You and I and about six billion other inhabitants are bombarded, in some form or another, with messages telling us to buy... buy... BUY!
Heck, even in the Third World, commercial ads flash their wares amidst the neon glare. It's unescapable.
Have you ever wondered if there was a method behind the madness of Madison Avenue?
If so, we are fortunate that a bunch of academics have found it in their interest to while away -- that is, to productively spend -- their time analyzing precisely how the consumer's deathgrip on his wallet is relaxed by a million sweet lullabies of commercial seduction.
This study found that tropes, being simple or complex, have no apparent influence on attitude or counterarguing. This result holds true when using subjective measures, as initiated by Toncar and Munch (2003). The results are inconsistent with those of Toncar and Munch (2003), who found complex tropes to be more persuasive.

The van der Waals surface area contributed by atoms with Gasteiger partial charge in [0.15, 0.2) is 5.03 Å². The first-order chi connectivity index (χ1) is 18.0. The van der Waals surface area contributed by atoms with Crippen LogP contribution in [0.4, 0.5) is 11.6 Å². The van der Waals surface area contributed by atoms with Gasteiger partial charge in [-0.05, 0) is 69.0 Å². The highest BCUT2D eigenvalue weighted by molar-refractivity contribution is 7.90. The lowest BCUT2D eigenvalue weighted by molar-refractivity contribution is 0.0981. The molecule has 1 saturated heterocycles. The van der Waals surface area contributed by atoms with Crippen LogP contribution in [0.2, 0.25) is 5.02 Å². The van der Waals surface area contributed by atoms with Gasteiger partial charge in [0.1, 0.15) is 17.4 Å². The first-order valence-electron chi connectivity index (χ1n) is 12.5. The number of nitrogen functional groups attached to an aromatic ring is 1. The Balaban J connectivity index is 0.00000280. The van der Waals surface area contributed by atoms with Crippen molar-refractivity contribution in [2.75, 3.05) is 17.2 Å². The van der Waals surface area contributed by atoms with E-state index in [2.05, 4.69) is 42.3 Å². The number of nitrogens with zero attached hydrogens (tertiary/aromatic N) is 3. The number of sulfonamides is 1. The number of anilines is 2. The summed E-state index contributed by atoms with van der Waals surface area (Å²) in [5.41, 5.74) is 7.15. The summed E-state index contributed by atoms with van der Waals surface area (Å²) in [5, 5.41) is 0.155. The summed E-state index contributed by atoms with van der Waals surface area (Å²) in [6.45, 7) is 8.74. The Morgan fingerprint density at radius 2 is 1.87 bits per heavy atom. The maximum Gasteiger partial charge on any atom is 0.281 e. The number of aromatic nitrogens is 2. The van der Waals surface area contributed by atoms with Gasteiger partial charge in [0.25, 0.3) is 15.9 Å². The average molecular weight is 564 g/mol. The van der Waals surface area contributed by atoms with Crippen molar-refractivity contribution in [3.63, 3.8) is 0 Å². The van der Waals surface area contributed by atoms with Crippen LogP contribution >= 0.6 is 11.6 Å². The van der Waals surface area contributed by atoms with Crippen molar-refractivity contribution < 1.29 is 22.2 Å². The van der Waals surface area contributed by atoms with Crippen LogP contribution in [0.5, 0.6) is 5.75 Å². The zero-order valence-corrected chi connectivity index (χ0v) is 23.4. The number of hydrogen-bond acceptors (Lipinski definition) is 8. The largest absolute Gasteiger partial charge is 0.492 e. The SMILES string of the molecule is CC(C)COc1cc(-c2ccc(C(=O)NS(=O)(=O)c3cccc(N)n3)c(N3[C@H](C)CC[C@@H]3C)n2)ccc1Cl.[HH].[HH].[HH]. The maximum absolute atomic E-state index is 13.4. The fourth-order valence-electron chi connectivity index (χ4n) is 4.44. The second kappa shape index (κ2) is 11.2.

(From the above.)
Yes, I know: I'm about to fall asleep, as well. But I'm just barely conscious enough to find it incredible that commercial tropes, despite their ubiquity, apparently have no effect on what I buy. That's just great: Yet another excuse, shot all to hell.
Fair use of above excerpts asserted. Notwithstanding assertion, copyright information and usage authorization provided as noted at above-cited Webpage as follows: The excerpts are from a study authored by "Jason Stella and Stewart Adam © 2005. The authors assign to Southern Cross University and other educational and non-profit institutions a non-exclusive licence to use this document for personal use and in courses of instruction provided that the article is used in full and this copyright statement is reproduced. The authors also grant a non-exclusive licence to Southern Cross University to publish this document in full on the World Wide Web and on CD-ROM and in printed form with the conference papers and for the document to be published on mirrors on the World Wide Web."
[Edited 2006-08-06 07:39:10]